As food for the family is prepared in the kitchen it has an important role to play in the lives of families. Nothing warms the heart of a husband like the smell of dinner cooking as he walks in from a hard day’s work. Besides, having a meal together can bring the family closer.
Unfortunately times have changed, cooking and eating together among family members is no longer the norm for many families. As more women are working outside their homes, cooking for the family is no longer done on a regular basis.
Food is plentiful, cheap and easily available in Malaysia. There are the night markets, hawkers, and fast-food restaurants, while 24-hour eateries offer chapatti and ginger tea for anyone feeling hungry at three in the morning.
These commercialised meals pose serious health problems for consumers. For example they are high in fat, sugar and salt and are often prepared in unhygienic condition.
Malaysians have good reasons to curb the widespread use of fats and sugars in local food as it has one of the highest rates of diabetes, strokes and heart disease in Southeast Asia. In 2000, 7.6% of Malaysians over the age of 20, or 1.82 million people, were diabetic in a country of nearly 24 million people, according to the World Health Organisation.
Experts blame rising affluence, a sedentary lifestyle and a growing trend of working mothers for the rise in health problems. Generally Malaysians are eating more and eating higher-calorie food.
According to government statistics more than two-thirds of Malaysians aged more than 18 do not exercise. 54% of the adult population is either obese or overweight, compared to only 24.1% 10 years ago. As a result 7 out of 10 Malaysian adults suffer from chronic diseases.
Diabetes and end stage renal failure is a serious health problem in Malaysia. It is estimated that there are 13,000 kidney patients undergoing dialysis and that every year 2,500 people join the ranks of end-stage renal failure patients.
Another major health concern is that four out of five people with diabetes will die of heart disease (the number 1 killer in the country). Six new cases of stroke occur every hour in Malaysia.
Surveys have shown that for every two known diabetics, there is at least one more who never know of having the disease (and by extension, may never seek treatment) until irreversible complications set in.
Worse still, Type 2 diabetes is seen as no longer a disease of middle or old age – children as young as 10 years old suffering from diabetes (both Type 1 and Type 2) are not an uncommon sight nowadays.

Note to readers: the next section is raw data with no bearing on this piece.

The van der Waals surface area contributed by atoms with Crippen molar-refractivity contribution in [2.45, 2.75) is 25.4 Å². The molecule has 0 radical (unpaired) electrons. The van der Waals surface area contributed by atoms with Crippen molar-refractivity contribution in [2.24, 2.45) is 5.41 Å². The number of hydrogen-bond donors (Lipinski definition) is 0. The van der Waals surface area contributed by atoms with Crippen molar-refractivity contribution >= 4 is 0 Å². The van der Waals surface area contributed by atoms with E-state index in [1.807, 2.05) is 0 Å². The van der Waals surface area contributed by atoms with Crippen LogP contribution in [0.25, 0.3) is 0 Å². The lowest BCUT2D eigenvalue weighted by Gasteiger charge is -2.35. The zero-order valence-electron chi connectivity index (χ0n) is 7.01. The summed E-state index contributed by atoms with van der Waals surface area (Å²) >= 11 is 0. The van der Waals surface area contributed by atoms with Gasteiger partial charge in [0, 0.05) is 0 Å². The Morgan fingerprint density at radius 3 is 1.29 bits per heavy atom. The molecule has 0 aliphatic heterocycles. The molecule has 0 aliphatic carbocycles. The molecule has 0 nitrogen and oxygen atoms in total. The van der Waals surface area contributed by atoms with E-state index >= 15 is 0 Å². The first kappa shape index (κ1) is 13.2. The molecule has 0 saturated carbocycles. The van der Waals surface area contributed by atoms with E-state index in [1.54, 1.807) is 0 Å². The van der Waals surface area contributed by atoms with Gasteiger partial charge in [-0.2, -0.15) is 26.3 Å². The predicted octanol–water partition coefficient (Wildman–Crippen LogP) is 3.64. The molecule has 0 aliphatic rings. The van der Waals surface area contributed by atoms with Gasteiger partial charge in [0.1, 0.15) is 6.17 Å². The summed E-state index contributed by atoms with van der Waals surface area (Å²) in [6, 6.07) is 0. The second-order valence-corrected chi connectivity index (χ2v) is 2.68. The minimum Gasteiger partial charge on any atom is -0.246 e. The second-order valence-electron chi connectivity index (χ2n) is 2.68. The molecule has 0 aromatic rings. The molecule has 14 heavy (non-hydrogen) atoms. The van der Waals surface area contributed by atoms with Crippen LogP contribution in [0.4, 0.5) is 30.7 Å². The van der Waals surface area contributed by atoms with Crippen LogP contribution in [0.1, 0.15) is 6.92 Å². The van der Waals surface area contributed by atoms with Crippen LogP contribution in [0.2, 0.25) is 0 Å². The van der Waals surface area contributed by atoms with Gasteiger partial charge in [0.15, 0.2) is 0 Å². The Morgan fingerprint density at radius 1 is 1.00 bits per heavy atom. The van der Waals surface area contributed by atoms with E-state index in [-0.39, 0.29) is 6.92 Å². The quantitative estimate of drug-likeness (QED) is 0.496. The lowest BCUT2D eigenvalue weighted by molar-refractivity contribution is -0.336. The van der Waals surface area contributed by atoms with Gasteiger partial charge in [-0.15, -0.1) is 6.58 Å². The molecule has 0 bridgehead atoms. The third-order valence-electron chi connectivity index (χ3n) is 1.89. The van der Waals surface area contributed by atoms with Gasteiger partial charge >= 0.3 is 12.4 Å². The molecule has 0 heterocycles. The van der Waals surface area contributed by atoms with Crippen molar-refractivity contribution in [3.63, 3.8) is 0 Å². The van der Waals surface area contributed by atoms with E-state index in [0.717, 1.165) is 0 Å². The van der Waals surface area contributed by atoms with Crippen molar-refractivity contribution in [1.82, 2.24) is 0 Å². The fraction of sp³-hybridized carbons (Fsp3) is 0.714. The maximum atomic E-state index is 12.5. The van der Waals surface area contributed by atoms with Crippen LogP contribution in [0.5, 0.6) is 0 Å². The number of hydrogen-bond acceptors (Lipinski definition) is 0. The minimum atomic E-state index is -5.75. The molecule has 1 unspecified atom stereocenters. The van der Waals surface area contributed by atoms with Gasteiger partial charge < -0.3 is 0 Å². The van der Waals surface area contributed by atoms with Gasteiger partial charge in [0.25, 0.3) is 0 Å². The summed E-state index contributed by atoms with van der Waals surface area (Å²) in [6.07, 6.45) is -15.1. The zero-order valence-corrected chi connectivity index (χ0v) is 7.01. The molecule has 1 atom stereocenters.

Doctors found that the young diabetics are usually obese, and their condition could be traced to eating too much unhealthy food and having a sedentary lifestyle. According to the survey, Type 2 diabetes is more apparent in people aged between 18 and 29, however there are also children below 10 years inflicted by the disease.
A senior consultant pediatrician said that “The children’s bad dietary habits of eating burgers, nuggets, fried chicken, fries and carbonated drinks are contributing factors to obesity. Long hours of homework, watching television and playing computer games added to the problem.”
High sugar intake (which also causes obesity) among Malaysians is one of the contributing factors to the high incidence of diabetes. We consume 26 teaspoons of sugar a day and are the eighth highest sugar users in the world.
In spite of campaigns by the government to educate the public to lead a healthy lifestyle the health of our nation has deteriorated over the years. The number of people inflicted with non -communicable diseases such as diabetes, is escalating amongst the population.
It is time to find a more holistic approach to solve the problem and the answer lies in the kitchen of every home. Nothing can match the food cooked at home, as one can make a healthy choice of the ingredients.
In view of the deteriorating health conditions of Malaysians, the Consumers Association of Penang calls on the Ministry of Education to introduce cooking classes in schools irrespective of gender. Students should be thought to cook in so that they will have the skills to feed their family healthy meals.
Those unaccustomed to cooking everyday initially find the task daunting. However, the following tips will help make cooking easier and more enjoyable-.
Plan meals – it is very important to plan out menus in advance. It may be just a few days or it can be a couple of weeks in advance. Know exactly what you are making for the next day. Keep your meals simple and use common (i.e. easily available) ingredients.
Make a master pantry list – once you develop simple meals with common ingredients you can stock up your pantry with these items. Keep a running list of these items and how much you have on hand. Try to buy these items when they are on sale but watch out for the expiry date.
Make a master grocery list – this takes time in the beginning but saves time later on. Make a list of the common weekly and monthly items you buy. When it is time to grocery shop take note of the items that you need to buy.
Keep a price sheet – know what you are spending on food items. Using a small notebook jot down prices as you shop and then keeping a master list on the computer. This is a must for the budget! Use the freezer – When cooking a meal try making a double batch and freeze one for a stressful day when there are not enough time to cook.
This will prevent you from running out to fast food and restaurants. Keep the kitchen clean – It is so much more motivating to work in a clean kitchen rather than a cluttered one. Clean up as you work.
Letter to the Editor, 25 July 2011